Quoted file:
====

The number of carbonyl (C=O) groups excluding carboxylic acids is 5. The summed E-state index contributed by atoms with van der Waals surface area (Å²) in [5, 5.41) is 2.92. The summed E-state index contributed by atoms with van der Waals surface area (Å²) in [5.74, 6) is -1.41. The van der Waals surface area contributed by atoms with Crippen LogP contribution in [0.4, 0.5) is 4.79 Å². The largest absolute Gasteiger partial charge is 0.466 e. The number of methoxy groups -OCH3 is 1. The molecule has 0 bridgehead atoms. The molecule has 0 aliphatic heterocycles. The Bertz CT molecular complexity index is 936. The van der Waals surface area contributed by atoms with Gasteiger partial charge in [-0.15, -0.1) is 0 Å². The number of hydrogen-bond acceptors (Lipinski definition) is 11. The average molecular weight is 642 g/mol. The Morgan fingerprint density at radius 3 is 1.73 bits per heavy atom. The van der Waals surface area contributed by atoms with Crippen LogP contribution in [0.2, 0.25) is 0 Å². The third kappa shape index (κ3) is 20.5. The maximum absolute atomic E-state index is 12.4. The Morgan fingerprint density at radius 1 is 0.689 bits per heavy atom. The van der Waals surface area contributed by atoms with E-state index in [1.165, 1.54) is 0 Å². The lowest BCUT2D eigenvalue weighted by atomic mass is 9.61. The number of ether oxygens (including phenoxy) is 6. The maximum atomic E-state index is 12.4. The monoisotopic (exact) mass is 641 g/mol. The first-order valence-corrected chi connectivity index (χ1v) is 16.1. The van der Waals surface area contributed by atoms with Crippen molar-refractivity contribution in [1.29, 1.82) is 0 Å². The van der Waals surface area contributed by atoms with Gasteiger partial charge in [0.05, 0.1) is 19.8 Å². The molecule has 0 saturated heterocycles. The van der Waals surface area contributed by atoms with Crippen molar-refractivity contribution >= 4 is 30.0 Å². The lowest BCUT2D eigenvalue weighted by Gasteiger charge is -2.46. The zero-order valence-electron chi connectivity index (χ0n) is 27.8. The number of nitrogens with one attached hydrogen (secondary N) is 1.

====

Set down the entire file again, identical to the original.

The number of carbonyl (C=O) groups excluding carboxylic acids is 5. The summed E-state index contributed by atoms with van der Waals surface area (Å²) in [5, 5.41) is 2.92. The summed E-state index contributed by atoms with van der Waals surface area (Å²) in [5.74, 6) is -1.41. The van der Waals surface area contributed by atoms with Crippen LogP contribution in [0.4, 0.5) is 4.79 Å². The largest absolute Gasteiger partial charge is 0.466 e. The number of methoxy groups -OCH3 is 1. The molecule has 0 bridgehead atoms. The molecule has 0 aliphatic heterocycles. The Bertz CT molecular complexity index is 936. The van der Waals surface area contributed by atoms with Gasteiger partial charge in [-0.15, -0.1) is 0 Å². The number of hydrogen-bond acceptors (Lipinski definition) is 11. The average molecular weight is 642 g/mol. The Morgan fingerprint density at radius 3 is 1.73 bits per heavy atom. The van der Waals surface area contributed by atoms with Crippen LogP contribution in [0.2, 0.25) is 0 Å². The third kappa shape index (κ3) is 20.5. The maximum absolute atomic E-state index is 12.4. The Morgan fingerprint density at radius 1 is 0.689 bits per heavy atom. The van der Waals surface area contributed by atoms with E-state index in [1.165, 1.54) is 0 Å². The lowest BCUT2D eigenvalue weighted by atomic mass is 9.61. The number of ether oxygens (including phenoxy) is 6. The maximum atomic E-state index is 12.4. The monoisotopic (exact) mass is 641 g/mol. The first-order valence-corrected chi connectivity index (χ1v) is 16.1. The van der Waals surface area contributed by atoms with Crippen molar-refractivity contribution in [1.29, 1.82) is 0 Å². The van der Waals surface area contributed by atoms with Gasteiger partial charge in [0.05, 0.1) is 19.8 Å². The molecule has 0 saturated heterocycles. The van der Waals surface area contributed by atoms with Crippen molar-refractivity contribution >= 4 is 30.0 Å². The lowest BCUT2D eigenvalue weighted by Gasteiger charge is -2.46. The zero-order valence-electron chi connectivity index (χ0n) is 27.8. The number of nitrogens with one attached hydrogen (secondary N) is 1.